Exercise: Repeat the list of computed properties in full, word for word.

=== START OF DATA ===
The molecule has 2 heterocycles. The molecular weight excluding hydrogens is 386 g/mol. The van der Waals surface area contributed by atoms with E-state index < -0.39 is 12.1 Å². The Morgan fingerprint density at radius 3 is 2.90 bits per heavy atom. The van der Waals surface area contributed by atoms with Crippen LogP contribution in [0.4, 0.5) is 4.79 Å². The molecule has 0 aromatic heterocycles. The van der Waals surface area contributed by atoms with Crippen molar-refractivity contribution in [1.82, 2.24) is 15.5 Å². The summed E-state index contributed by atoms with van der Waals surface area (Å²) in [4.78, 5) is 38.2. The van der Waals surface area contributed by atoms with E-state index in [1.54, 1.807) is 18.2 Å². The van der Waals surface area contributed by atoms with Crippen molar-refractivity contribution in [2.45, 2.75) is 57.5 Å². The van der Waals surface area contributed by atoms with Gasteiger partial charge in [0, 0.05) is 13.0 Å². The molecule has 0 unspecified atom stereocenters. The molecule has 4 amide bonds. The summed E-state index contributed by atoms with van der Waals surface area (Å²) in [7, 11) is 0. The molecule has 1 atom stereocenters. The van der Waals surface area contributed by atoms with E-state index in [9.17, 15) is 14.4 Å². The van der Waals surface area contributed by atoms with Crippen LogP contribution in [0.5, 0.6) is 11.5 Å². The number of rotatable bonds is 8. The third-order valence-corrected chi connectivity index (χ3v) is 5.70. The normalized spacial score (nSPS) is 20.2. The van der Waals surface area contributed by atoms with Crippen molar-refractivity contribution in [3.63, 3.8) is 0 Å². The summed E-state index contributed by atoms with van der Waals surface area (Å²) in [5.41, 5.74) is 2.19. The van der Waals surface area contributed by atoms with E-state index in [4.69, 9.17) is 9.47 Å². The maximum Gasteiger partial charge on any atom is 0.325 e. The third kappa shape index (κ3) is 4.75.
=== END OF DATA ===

The molecule has 2 heterocycles. The molecular weight excluding hydrogens is 386 g/mol. The van der Waals surface area contributed by atoms with E-state index < -0.39 is 12.1 Å². The Morgan fingerprint density at radius 3 is 2.90 bits per heavy atom. The van der Waals surface area contributed by atoms with Crippen LogP contribution in [0.4, 0.5) is 4.79 Å². The molecule has 0 aromatic heterocycles. The van der Waals surface area contributed by atoms with Crippen molar-refractivity contribution in [1.82, 2.24) is 15.5 Å². The summed E-state index contributed by atoms with van der Waals surface area (Å²) in [4.78, 5) is 38.2. The van der Waals surface area contributed by atoms with E-state index in [1.54, 1.807) is 18.2 Å². The van der Waals surface area contributed by atoms with Crippen molar-refractivity contribution in [2.45, 2.75) is 57.5 Å². The van der Waals surface area contributed by atoms with Gasteiger partial charge in [0, 0.05) is 13.0 Å². The molecule has 0 unspecified atom stereocenters. The molecule has 4 amide bonds. The summed E-state index contributed by atoms with van der Waals surface area (Å²) in [7, 11) is 0. The molecule has 1 atom stereocenters. The van der Waals surface area contributed by atoms with E-state index in [9.17, 15) is 14.4 Å². The van der Waals surface area contributed by atoms with Crippen LogP contribution in [0.5, 0.6) is 11.5 Å². The number of rotatable bonds is 8. The third-order valence-corrected chi connectivity index (χ3v) is 5.70. The normalized spacial score (nSPS) is 20.2. The van der Waals surface area contributed by atoms with Crippen molar-refractivity contribution in [3.63, 3.8) is 0 Å². The summed E-state index contributed by atoms with van der Waals surface area (Å²) in [5.41, 5.74) is 2.19. The van der Waals surface area contributed by atoms with E-state index in [4.69, 9.17) is 9.47 Å². The maximum Gasteiger partial charge on any atom is 0.325 e. The third kappa shape index (κ3) is 4.75.